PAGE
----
Is Art an Object of Passion or an Asset Like Any Other?
As the global ultra-rich snap up trophy artworks and build collections scattered around many homes and storage facilities, art services are becoming an increasingly important part of wealth professionals’ offering to help these collectors manage their financial lives.
A Thursday panel at Deloitte’s U.S. Art & Finance Conference at The Armory Show featured five art and finance professionals discussing the evolving relationship between art and financial services.
It launched with Philip Hoffman, founder and CEO of The Fine Art Group, harking back 18 years to when he was planning the launch of his art investment fund, The Fine Art Fund. Hoffman recalled how at the time, “everyone said it was very crude” to approach art as an asset class, since “art was about passion.” Fast-forward 18 years and now everyone’s doing it, he said, ticking off the names of banks with art services departments.
How did that point of view evolve? One reason is the sheer scale of the value of artworks today. Art transactions have recently accounted for over $60 billion annually. That doesn’t mean all or even most collectors go in with an investment mindset—everyone on the panel stressed that collecting begins with a passion for art. But, said Henry Johnson, vice chairman for the East Region at Northern Trust Wealth Management, sometimes a collection “grows to such a size that you can’t ignore it.” For Johnson, that threshold is roughly 20% of a family’s or individual’s net worth, rather than an absolute number. For example, he’s met families with $50 million art collections who aren’t even thinking about it as an asset.
Leon Bailey, chief financial officer at the Duncan Family Office, said that while his clients collect art on a very personal level, they have over 900 artworks, enough to make the collection account for a serious portion of their wealth. Part of his role is to help track, maintain, and insure the works.
Evan Beard of U.S. Trust/Bank of America Private Wealth Management said his own bank has seen its art lending portfolio grow from $1 billion to $6 billion. One of the key enablers of growth in art-related financial services was the increased comfort and interest on the part of his colleagues in the underwriting and risk-management teams, thanks to the growth and depth of the auction markets.
Beard needled fellow panelist Brook Hazelton, president of Christie’s in the Americas, for offering in-house advisory services to clients that he said are inevitably biased towards a sale. But he said he was grateful for the service auction houses provide: creating a publicly available data set the bank and others can use to understand prices and underwrite loans. In a separate conversation with Artsy, he contrasted today’s environment, with its vast online repositories of pricing data, with the 1980s, when looking up data meant dusting off a bunch of old binders at Sotheby’s.
He described art and other tangible assets such as cars and yachts as the last frontier for clients who have financialized nearly every other aspect of their lives, throwing out an estimate of $1 trillion in tangible assets that every bank is keen to help lend against. “That’s a nut we’re all trying to crack,” he said.
What do these already wealthy people do with their art-secured loans? Beard said he’s seen his clients use the capital raised against their art (typically done at a 50% loan-to-value ratio) to buy more art, to scale up their philanthropy, or to reinvest in their existing businesses. He mentioned a real estate developer who leveraged his art to build cancer centers that will house the collection, a woman who used her art collection to raise the cash to sue her husband in the middle of divorce, and another developer who built enough hotel rooms in his city to host the Super Bowl.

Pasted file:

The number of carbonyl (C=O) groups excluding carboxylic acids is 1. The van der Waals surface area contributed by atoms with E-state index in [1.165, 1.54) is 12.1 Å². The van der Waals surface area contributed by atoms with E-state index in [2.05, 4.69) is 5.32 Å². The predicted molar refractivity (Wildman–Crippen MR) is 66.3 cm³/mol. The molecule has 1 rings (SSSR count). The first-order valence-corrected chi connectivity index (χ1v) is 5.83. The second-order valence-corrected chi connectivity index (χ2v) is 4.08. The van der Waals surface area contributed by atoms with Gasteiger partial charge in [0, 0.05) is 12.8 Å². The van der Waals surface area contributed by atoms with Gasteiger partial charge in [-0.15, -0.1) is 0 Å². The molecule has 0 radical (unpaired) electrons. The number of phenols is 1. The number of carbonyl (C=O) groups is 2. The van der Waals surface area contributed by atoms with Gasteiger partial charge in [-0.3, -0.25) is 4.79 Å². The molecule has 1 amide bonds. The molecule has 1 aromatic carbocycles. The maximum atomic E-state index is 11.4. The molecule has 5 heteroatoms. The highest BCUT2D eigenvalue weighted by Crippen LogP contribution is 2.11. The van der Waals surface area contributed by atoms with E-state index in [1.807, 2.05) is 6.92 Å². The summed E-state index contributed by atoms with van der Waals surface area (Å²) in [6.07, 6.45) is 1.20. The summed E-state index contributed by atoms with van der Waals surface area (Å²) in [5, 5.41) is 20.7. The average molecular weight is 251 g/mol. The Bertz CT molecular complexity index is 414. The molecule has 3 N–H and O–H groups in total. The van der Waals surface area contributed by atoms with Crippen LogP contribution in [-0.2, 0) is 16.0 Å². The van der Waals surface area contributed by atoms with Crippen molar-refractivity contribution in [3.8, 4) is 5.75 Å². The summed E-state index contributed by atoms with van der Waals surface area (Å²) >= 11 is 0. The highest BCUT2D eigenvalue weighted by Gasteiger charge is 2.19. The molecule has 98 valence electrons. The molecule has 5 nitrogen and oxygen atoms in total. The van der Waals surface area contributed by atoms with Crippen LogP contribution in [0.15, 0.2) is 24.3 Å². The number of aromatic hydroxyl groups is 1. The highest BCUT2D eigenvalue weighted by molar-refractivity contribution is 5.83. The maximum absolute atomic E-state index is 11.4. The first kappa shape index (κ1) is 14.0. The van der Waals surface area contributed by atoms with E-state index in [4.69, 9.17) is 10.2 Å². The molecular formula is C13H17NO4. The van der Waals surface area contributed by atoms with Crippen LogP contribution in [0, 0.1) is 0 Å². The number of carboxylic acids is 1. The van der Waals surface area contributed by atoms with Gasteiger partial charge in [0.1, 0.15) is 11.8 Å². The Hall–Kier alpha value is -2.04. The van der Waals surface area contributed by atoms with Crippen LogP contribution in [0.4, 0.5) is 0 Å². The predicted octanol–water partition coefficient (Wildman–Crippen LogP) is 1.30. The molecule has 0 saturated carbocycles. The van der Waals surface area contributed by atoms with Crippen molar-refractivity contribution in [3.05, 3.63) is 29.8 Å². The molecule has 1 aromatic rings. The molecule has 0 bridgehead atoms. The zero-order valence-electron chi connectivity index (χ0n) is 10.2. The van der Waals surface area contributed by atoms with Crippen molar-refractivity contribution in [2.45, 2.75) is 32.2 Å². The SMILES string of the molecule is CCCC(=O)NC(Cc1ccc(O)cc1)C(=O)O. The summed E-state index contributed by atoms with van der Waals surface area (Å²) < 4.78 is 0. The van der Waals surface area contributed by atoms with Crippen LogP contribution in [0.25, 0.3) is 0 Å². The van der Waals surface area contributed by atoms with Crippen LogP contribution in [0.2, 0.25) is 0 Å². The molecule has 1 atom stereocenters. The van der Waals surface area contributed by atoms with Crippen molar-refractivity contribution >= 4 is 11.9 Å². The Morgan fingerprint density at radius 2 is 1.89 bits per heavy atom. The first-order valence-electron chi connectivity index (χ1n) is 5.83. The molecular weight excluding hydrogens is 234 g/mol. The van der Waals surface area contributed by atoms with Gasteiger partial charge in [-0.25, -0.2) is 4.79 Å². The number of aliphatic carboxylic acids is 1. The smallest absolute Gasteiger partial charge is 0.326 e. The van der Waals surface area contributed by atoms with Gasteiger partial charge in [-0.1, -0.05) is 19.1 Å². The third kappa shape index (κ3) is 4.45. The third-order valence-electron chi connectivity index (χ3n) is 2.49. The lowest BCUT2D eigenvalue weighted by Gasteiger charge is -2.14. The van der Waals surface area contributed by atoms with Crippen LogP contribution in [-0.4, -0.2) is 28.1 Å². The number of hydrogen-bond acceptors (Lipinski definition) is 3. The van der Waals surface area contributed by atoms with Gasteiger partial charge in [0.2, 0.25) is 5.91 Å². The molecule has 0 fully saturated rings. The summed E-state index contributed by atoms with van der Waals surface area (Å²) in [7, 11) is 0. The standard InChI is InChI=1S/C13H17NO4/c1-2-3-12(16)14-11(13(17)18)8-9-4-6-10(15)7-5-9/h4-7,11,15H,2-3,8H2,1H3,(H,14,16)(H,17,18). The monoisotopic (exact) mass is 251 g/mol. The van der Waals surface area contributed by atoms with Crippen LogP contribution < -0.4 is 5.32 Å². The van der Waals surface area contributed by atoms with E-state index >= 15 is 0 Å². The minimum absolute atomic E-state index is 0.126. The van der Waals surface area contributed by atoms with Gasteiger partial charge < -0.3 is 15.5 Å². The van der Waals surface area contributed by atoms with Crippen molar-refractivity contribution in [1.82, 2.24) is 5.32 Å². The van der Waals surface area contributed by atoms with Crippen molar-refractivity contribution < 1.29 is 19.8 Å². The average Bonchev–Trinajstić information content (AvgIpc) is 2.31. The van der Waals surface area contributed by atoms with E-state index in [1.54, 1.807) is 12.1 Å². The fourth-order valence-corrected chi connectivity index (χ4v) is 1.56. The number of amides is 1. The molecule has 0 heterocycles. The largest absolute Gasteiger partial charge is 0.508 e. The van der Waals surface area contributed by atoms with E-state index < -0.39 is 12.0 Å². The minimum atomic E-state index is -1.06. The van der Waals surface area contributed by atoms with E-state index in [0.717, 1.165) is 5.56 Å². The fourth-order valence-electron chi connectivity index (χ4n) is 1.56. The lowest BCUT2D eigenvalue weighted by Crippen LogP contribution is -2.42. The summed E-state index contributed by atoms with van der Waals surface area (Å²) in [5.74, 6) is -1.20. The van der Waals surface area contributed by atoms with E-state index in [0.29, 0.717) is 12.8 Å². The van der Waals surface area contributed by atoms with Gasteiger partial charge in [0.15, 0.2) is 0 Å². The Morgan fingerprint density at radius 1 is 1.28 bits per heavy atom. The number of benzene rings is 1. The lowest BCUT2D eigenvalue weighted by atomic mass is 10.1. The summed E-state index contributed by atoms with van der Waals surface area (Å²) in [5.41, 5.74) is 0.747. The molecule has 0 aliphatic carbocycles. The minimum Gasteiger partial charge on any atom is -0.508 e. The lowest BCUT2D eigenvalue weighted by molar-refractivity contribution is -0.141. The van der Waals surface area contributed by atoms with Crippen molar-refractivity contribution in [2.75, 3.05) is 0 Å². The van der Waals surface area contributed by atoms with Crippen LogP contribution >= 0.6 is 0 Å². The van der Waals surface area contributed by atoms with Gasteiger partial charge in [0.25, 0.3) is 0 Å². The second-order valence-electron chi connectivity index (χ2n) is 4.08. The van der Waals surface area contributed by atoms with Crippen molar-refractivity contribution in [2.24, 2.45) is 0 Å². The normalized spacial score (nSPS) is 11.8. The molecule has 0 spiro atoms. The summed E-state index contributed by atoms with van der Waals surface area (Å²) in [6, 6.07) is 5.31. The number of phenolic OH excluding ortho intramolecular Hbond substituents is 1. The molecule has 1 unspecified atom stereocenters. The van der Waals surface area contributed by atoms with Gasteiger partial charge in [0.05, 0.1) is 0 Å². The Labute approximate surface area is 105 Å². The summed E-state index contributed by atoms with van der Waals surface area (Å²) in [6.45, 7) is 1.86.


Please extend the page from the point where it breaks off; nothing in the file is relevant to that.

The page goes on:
“People are now using it as an internal source of liquidity,” he said. The bank, he said, sees art more as a capital asset than an investable asset, meaning they feel comfortable lending against it, but wouldn’t invest in it with the intention of profiting off a later resale.
Of course, art prices do go up, and that’s another reason art specialists have a role to play in broader wealth management. Johnson described an increasingly common estate planning scenario, in which parents bequeath art to their children based on sentimental attachment. He told one story of a couple who bought two paintings for $500,000 each in the 1970s. They left one, a
That also raised the question of value. Hoffman asked how people could feel comfortable wading into a market where two similar-looking paintings can fetch prices hundreds of thousands of dollars apart. Even if they get a discount, what are they to make of the initially quoted price? How can they move past the information asymmetry, or the conflicts of interest posed by art advisors or dealers who are motivated to make a sale at all cost?
Part of the answer is trusting your gut, said keynote speaker Anne Dias Griffin, in her opening address. In many ways, amassing an art collection requires the same skills as those of a successful investor. Griffin, founder and managing partner of Aragon Global Management, and a former investor under George Soros, is a prominent Chicago-based collector formerly married to hedge fund billionaire Ken Griffin. Both collecting and investing reward pattern recognition, the ability to carefully assess value, and due diligence, but they diverge in one respect: Art collecting is “a really personal endeavor,” she said. A collection “grows into a form of self-portrait.”
“Take risks, make bets,” she said. “If you’ve trained your eye, you will know when it’s right to go for it.”
Anna Louie Sussman is Artsy’s Art Market Editor.
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